CONGRESS: INDUSTRY EXECS TO INSIST ON IMMUNITY
The leaders of the five largest U.S. cigarette makers "areThis is part of the California Healthline Daily Edition, a summary of health policy coverage from major news organizations. Sign up for an email subscription.
prepared to broadly defend the industry's embattled settlement"
in testimony today before the House Commerce Committee, the Wall
Street Journal reports. RJR Nabisco Holdings Corp. Chair Steven
Gladstone is expected to tell the committee that he "'cannot ...
prudently agree to even more crushing economic burdens' than
those contained" in the $368.5 billion tobacco settlement,
according to his prepared testimony. Brown & Williamson Tobacco
Corp. Chair N.G. Brookes will make the same point, saying tobacco
companies "cannot agree to any legislation that does not include
the limited, common-sense civil liability protections" (Taylor,
1/29). Today's Washington Times, however, reports that "Congress
probably won't pass legislation this year" to provide immunity to
the industry. Senate Majority Whip Don Nickles (R-OK), head of
the Senate GOP tobacco task force, "said yesterday there is not
enough support among Senate Republicans for the immunity
provisions." In the House, Majority Whip Tom DeLay (R-TX) said,
"Giving the tobacco industry immunity is very serious. We have
to be very careful about the precedent we set" (Goldreich, 1/29).
In the testimony prepared for today's hearing, Gladstone
"pleads with Congress to consider the business risks to which he
says the settlement, even as drafted, will subject tobacco
companies." "There is no question there would be severe price
increases, steep declines in volume and serious negative impact
on (R.J.) Reynolds' earnings" if the immunity provision is not
approved, according to Gladstone. The R.J. Reynolds chair also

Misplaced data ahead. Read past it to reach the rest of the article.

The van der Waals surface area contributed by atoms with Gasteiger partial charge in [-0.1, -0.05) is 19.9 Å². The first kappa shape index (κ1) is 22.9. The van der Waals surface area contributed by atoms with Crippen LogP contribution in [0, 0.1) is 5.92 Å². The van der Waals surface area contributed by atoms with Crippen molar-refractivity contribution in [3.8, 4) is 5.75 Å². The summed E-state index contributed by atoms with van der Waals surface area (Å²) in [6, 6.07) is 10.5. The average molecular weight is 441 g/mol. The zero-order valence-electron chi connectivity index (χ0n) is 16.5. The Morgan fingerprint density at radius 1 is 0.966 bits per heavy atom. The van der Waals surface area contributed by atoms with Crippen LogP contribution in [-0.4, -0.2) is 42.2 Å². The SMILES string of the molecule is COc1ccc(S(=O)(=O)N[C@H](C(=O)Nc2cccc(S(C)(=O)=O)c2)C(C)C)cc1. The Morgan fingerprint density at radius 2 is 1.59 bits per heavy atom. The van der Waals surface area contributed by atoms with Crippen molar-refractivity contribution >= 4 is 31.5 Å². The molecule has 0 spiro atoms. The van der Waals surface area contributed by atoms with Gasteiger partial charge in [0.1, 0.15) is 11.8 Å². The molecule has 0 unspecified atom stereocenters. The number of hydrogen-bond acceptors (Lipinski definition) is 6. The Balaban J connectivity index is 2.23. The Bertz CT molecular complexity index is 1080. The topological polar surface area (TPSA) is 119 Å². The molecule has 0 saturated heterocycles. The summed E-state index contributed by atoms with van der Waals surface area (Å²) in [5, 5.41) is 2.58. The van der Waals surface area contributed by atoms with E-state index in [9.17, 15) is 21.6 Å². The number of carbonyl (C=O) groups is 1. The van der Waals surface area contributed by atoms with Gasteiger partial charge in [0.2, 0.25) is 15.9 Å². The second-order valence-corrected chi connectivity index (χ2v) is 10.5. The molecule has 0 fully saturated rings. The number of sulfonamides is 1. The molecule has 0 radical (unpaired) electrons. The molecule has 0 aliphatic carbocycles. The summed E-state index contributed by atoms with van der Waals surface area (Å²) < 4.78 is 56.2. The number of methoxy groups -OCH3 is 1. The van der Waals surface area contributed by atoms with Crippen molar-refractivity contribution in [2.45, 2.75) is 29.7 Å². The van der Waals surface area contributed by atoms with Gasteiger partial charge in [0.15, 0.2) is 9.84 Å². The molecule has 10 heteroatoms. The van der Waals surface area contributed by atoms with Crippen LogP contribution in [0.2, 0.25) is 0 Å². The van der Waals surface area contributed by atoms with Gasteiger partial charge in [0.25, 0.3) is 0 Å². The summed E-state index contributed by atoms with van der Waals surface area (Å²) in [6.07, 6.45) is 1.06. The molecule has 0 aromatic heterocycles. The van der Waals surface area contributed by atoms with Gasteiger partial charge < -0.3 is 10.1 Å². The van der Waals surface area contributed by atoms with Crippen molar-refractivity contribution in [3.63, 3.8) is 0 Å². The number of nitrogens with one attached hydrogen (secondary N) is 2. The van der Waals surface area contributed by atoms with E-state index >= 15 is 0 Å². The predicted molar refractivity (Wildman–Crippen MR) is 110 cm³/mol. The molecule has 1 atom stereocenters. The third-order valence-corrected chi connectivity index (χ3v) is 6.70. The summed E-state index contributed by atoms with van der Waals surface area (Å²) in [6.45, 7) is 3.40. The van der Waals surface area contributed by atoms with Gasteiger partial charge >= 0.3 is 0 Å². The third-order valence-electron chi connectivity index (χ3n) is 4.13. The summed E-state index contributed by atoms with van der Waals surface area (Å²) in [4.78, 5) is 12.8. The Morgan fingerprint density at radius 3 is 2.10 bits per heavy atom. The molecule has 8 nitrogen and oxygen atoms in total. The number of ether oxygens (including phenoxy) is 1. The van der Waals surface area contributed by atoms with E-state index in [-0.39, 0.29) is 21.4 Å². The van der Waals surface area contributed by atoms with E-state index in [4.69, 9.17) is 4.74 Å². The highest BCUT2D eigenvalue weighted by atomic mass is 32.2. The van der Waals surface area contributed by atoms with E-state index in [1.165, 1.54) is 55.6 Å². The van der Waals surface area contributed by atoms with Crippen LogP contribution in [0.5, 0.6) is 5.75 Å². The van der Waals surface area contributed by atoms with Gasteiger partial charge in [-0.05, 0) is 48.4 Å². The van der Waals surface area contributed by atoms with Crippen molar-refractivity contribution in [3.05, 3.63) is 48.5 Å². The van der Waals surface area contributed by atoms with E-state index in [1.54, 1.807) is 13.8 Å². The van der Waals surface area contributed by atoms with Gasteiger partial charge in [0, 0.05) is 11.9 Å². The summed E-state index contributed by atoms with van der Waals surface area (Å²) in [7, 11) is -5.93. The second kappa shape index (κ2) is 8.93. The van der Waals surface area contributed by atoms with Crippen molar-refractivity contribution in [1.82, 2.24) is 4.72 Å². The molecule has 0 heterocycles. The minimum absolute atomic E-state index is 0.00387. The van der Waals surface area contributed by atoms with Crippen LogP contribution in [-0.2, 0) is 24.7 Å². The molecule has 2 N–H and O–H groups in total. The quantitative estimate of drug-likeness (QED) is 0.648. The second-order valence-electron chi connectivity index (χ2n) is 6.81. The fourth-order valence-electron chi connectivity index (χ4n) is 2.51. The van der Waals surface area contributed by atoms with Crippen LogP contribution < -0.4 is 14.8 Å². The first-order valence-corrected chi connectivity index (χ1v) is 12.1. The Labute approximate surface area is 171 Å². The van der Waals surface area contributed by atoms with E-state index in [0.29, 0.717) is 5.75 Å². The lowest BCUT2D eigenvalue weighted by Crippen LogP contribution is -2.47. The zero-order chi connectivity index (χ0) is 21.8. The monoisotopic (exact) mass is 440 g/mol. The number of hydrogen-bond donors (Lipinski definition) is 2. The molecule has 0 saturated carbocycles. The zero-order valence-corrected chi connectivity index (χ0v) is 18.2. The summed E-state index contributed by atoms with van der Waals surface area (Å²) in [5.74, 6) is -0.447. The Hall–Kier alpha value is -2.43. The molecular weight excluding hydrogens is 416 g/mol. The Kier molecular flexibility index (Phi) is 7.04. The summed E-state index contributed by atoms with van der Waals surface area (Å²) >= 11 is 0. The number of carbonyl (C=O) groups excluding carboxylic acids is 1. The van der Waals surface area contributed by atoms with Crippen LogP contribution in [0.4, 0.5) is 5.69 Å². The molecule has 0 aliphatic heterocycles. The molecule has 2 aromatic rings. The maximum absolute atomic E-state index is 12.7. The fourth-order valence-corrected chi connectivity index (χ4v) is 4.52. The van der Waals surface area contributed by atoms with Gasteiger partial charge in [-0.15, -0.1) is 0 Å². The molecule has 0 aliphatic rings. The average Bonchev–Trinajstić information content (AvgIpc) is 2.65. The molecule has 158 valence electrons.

will testify that the global settlement "is only worth it to the
industry 'if we can resolve some of the massive litigation and
bring a measure of predictability and stability to the future"
(Wall Street Journal, 1/29).
USA Today notes that "when seven other tobacco executives
appeared before the committee [in 1994], they swore nicotine is
not addictive" (Lee, 1/29). Today, the executives are expected
to "sidestep the legally and politically explosive questions of
whether nicotine is addictive and whether their companies
manipulated its content in cigarettes." But the Wall Street
Journal notes that "those and other pointed questions are certain
to be posed by [committee members], including Democratic Rep.
Henry Waxman of California, an industry foe" (1/29).
Federation of American Health Systems President Tom Scully
is quoted in today's Los Angeles Times noting the serious
obstacles the tobacco settlement faces in Congress. "I find it
hard to see them pulling together a giant tobacco deal, getting
all 50 states, the tobacco companies and all the consumer groups
to sign on to it. No matter how close you get to a deal,
somebody is going to have a reason to blow it up," he said